K6: Gooniyandi

AIATSIS code: 
AIATSIS reference name: 


Thesaurus heading language
Thesaurus heading people
ABN name
ABS name
Horton name
Ethnologue name
ISO 639-3 code
Tindale name
Tindale (1974)
Konean, Konajan, Konejanu (Mangala term), Gun-ian, Gunan, Kuniandu, Kunian, Kunan, Goonien, Wadea-wulu (Kitja term for them).
O'Grady et al (1966)
Koneyandi, Konejandi, Kunian, Kunan
Other sources
Guniyandi, Guniyan, Gunian, Gunijan, Konejandi, Kunian, Cowrana, Goonien, Gunan, Guniandi, Gunin, Gunyari, Konajan, Konean, Konejanu, Koneyandi, Kunan, Kuniandu, Wadeawulu, Guniyan, Gun ian, Wadea wulu, Bunuban family
Gooniyandi is a non-classifying non Pama-Nyungan language. McGregor says that Bunuba K5 is closely related to Gooniyandi (K6) and that they are not mutually intelligible, though many speakers are bilingual in both languages. Both language have been described as belonging to the Bunuban family (McGregor 2004:39).
  • Harvey, Mark. 2008. Non-Pama-Nyungan Languages: land-language associations at colonisation. AILEC 0802.
  • McGregor, William. 1994. The grammar of reported speech and thought in Gooniyandi. Australian Journal of Linguistics, vol. 14, no. 1, pp. 63-92.
  • McGregor, William. 2004. The languages of the Kimberley, Western Australia. New York: RoutledgeCurzon.
  • Tindale, Norman B. 1974. Aboriginal tribes of Australia: their terrain, environmental controls, distribution, limits, and proper names. Berkeley: University of California Press/Canberra: Australian National University Press.
State / Territory: 
Location information: 
... from Fitzroy Crossing in the west to the vicinity of Margaret River Station in the east, a distance of some one hundred and fifty kilometeres, west to east. This territory abuts on the Great Sandy Desert in the south, and extends into the King Leopold Ranges in the north. (McGregor 1994:4). West to Fitzroy Crossing; at Bohemia Downs and Margaret River Stations. Formerly south to Christmas Creek, but they lost the open plains on the north side of the river to Walmadjari just before the time of the first appearance of whites. East to junction of Mary and Margaret rivers and the Ramsay Range, north to Stony River, Sandstone, Mueller, Burramundy, and Geikie Ranges; their headquarters were in the eastern limestone areas of the King Leopold Ranges (Tindale 1974). The general associations were from Gogo homestead in the west to Margaret River homestead in the east, from the drainage of Christmas Creek in the south to the southernmost King Leopold Ranges in the north. Sources in 2007 stated that Margaret River homestead was not associated with Gija, nor does it appear to have been associated with Djaru. Aboriginal people in the 1960s associated the homestead with Gooniyandi (Harvey ASEDA 802).
Handbook of Kimberley Languages (1988): 

Nyaki Nyaki (A1 ) in Handbook of Kimberley Languages (1988).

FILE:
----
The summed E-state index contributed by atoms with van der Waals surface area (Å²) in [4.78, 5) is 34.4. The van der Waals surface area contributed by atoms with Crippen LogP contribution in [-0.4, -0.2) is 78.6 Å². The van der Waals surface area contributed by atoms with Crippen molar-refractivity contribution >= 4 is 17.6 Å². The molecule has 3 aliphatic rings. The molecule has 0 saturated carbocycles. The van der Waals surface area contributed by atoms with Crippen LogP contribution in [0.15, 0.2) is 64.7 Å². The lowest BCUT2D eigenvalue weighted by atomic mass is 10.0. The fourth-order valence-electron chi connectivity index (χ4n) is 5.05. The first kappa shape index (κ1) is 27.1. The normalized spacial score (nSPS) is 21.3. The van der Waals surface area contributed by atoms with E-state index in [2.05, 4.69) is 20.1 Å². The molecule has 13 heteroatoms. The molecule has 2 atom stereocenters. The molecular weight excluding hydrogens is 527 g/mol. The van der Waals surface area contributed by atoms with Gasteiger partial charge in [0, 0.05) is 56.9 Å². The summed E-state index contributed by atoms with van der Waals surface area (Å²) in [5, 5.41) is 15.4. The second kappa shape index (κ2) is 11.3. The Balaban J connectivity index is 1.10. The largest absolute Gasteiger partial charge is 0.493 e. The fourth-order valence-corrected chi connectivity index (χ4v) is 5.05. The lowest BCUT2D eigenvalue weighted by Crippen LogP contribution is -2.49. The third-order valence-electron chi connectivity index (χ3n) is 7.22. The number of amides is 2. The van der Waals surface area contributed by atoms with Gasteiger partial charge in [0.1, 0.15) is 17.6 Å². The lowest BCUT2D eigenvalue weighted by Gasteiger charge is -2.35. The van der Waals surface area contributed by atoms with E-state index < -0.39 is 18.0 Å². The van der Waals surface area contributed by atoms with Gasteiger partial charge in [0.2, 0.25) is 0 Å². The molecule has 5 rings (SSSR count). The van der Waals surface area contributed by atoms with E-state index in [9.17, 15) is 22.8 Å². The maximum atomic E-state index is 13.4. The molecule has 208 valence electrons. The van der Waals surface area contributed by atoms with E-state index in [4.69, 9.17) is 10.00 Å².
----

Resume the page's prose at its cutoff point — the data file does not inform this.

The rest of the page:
2.3 Gooniyandi / Gunian / Kuniyanti

Names of the language and different spellings that have been used:

Ginijan (Capell), Goonien, Gooniyandi (Street & Chestnut, Hudson, KLS), Gunan, Gunian (Capell, Oates & Oates, AIAS, Tsunoda), Guniandi, Gunijan, Guniyan (Black & Walsh, Oates 1973), Guniyandi (McGregor), Gun-yan (Bates), Konean (Birdsell), Konejandi (Tindale), Kunan, Kunian (Kaberry), Kuniyan (Taylor), Kuniyanti (McGregor)

Speakers generally feel the form ending in -n to be a shortening, and prefer that the long form (ending in -ndi or -nti, depending on the spelling) be used in written reference to the language. See Street & Chestnut (1984) and McGregor (1984b:1, 58).

Classification of the language:

Bunuban family, Gooniyanic group

Identification codes:


Oates 1973: 45

Capell: K11

Present number and distribution of speakers:

Junjuwa and Kurnangki (Fitzroy Crossing), Bayulu, Mulurrja, Looma, Yiyili, Fossil Downs Station, Halls Creek; there are also a few speakers living in Kununurra.

McGregor (1984) - 100

Hudson (1984) - 150

Oates 1973 - 50

Birdsell (1970) - virtually extinct (p.118)

Birdsell's estimate is based on information provided to him by Walmajarri people, and this presumably explains the low figure (see page 19 above).

People who have worked intensively on the language:

Howard Coate, mid-1960s, Fossil Downs station

Carrol Morris, 1979, Fitzroy Crossing

William McGregor, 1980 onwards, Fitzroy Crossing, Bayulu, Yiyili, Mulurrja

Practical orthography:

In 1983, with assistance from David Street and Topsy Chestnut, Joyce Hudson developed a practical orthography for use in Yiyili Community School (see Hudson 1984a and b, Street & Chestnut 1984). This orthography was designed for maximum ease of transfer from English to Gooniyandi literacy. Earlier, in 1982, McGregor had developed a phonemic orthography for use in the Yiyili Community School, using the same symbols as Walmajarri, plus th and nh. This system is used in his early publications; more recently he has recommended a compromise phonemic orthography for use in linguistic publications (McGregor 1986d).

Word lists:

Capell (1940), Coate (1967), McGregor (1984b), Morris & Street (nd)

Textual material:

Coate (nd), McGregor (1984b, 1988b)

Grammar or sketch grammar:

Coate (nd), McGregor (1980c, 1984b)

Material available on the language:

For a fuller listing see:

McGregor, W.B. 1984. Bibliography of works touching on Kuniyanti, anthropological and linguistic. 7pp. typescript.

Bates, D. nd. Native vocabularies - Halls Creek. manuscript.

Byrne, S. 1984. Restrictive and non-restrictive adjectives: a cross-language study. MA thesis, ANU. (Discusses the Gooniyandi noun phrase.)

Capell, A. 1940. The classification of languages in north and north-west Australia. Oceania 10. 241-272, 404-433.

Coate, H. 1967. Notes on three dead languages. various paging. typescript. AIAS (Includes vocabulary of Gooniyandi.)

_____ .nd. [Guniandi texts and grammatical notes.] manuscript.

Hudson, J. 1984a. An orthography chosen by those who speak Gooniyandi: explanatory notes. Australian Review of Applied Linguistics S-1. 71-73.